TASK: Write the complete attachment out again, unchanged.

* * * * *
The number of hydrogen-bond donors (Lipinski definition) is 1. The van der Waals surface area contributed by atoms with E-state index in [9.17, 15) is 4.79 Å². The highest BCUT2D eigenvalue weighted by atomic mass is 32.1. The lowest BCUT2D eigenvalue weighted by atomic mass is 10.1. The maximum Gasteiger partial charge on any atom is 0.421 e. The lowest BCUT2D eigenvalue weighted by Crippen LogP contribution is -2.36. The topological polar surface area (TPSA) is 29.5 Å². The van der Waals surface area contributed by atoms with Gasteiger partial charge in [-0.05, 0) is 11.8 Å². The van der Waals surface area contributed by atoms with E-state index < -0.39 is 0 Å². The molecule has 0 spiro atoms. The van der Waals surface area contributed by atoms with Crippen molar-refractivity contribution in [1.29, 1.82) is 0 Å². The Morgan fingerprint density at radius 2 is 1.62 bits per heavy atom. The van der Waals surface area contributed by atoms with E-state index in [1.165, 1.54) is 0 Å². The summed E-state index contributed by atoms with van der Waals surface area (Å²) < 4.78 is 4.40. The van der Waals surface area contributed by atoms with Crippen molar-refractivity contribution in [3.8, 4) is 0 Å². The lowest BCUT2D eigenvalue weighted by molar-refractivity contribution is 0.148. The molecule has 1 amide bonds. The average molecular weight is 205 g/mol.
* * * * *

The number of hydrogen-bond donors (Lipinski definition) is 1. The van der Waals surface area contributed by atoms with E-state index in [9.17, 15) is 4.79 Å². The highest BCUT2D eigenvalue weighted by atomic mass is 32.1. The lowest BCUT2D eigenvalue weighted by atomic mass is 10.1. The maximum Gasteiger partial charge on any atom is 0.421 e. The lowest BCUT2D eigenvalue weighted by Crippen LogP contribution is -2.36. The topological polar surface area (TPSA) is 29.5 Å². The van der Waals surface area contributed by atoms with Gasteiger partial charge in [-0.05, 0) is 11.8 Å². The van der Waals surface area contributed by atoms with E-state index < -0.39 is 0 Å². The molecule has 0 spiro atoms. The van der Waals surface area contributed by atoms with Crippen molar-refractivity contribution in [1.29, 1.82) is 0 Å². The Morgan fingerprint density at radius 2 is 1.62 bits per heavy atom. The van der Waals surface area contributed by atoms with E-state index in [1.165, 1.54) is 0 Å². The summed E-state index contributed by atoms with van der Waals surface area (Å²) < 4.78 is 4.40. The van der Waals surface area contributed by atoms with Crippen molar-refractivity contribution in [3.8, 4) is 0 Å². The lowest BCUT2D eigenvalue weighted by molar-refractivity contribution is 0.148. The molecule has 1 amide bonds. The average molecular weight is 205 g/mol.